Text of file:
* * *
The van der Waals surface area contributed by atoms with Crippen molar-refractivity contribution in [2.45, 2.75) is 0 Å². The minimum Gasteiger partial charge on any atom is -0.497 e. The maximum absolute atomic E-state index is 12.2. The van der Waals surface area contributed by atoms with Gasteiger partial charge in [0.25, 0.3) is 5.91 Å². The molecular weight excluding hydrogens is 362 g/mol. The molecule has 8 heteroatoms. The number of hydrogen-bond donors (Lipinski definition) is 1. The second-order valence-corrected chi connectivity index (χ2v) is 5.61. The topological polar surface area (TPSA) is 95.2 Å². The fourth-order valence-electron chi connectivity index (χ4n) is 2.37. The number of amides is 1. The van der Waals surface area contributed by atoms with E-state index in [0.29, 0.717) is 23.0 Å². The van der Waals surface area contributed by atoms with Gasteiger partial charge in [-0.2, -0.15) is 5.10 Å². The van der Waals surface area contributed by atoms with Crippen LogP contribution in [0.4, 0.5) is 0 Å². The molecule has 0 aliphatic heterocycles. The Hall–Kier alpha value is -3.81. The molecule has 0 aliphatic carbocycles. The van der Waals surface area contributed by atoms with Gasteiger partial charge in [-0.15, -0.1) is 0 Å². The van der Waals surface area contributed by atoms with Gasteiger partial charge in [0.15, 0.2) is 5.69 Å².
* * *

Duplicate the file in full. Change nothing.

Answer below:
The van der Waals surface area contributed by atoms with Crippen molar-refractivity contribution in [2.45, 2.75) is 0 Å². The minimum Gasteiger partial charge on any atom is -0.497 e. The maximum absolute atomic E-state index is 12.2. The van der Waals surface area contributed by atoms with Gasteiger partial charge in [0.25, 0.3) is 5.91 Å². The molecular weight excluding hydrogens is 362 g/mol. The molecule has 8 heteroatoms. The number of hydrogen-bond donors (Lipinski definition) is 1. The second-order valence-corrected chi connectivity index (χ2v) is 5.61. The topological polar surface area (TPSA) is 95.2 Å². The fourth-order valence-electron chi connectivity index (χ4n) is 2.37. The number of amides is 1. The van der Waals surface area contributed by atoms with E-state index in [0.29, 0.717) is 23.0 Å². The van der Waals surface area contributed by atoms with Gasteiger partial charge in [-0.2, -0.15) is 5.10 Å². The van der Waals surface area contributed by atoms with Crippen LogP contribution in [0.4, 0.5) is 0 Å². The molecule has 0 aliphatic heterocycles. The Hall–Kier alpha value is -3.81. The molecule has 0 aliphatic carbocycles. The van der Waals surface area contributed by atoms with Gasteiger partial charge in [-0.15, -0.1) is 0 Å². The van der Waals surface area contributed by atoms with Gasteiger partial charge in [0.15, 0.2) is 5.69 Å².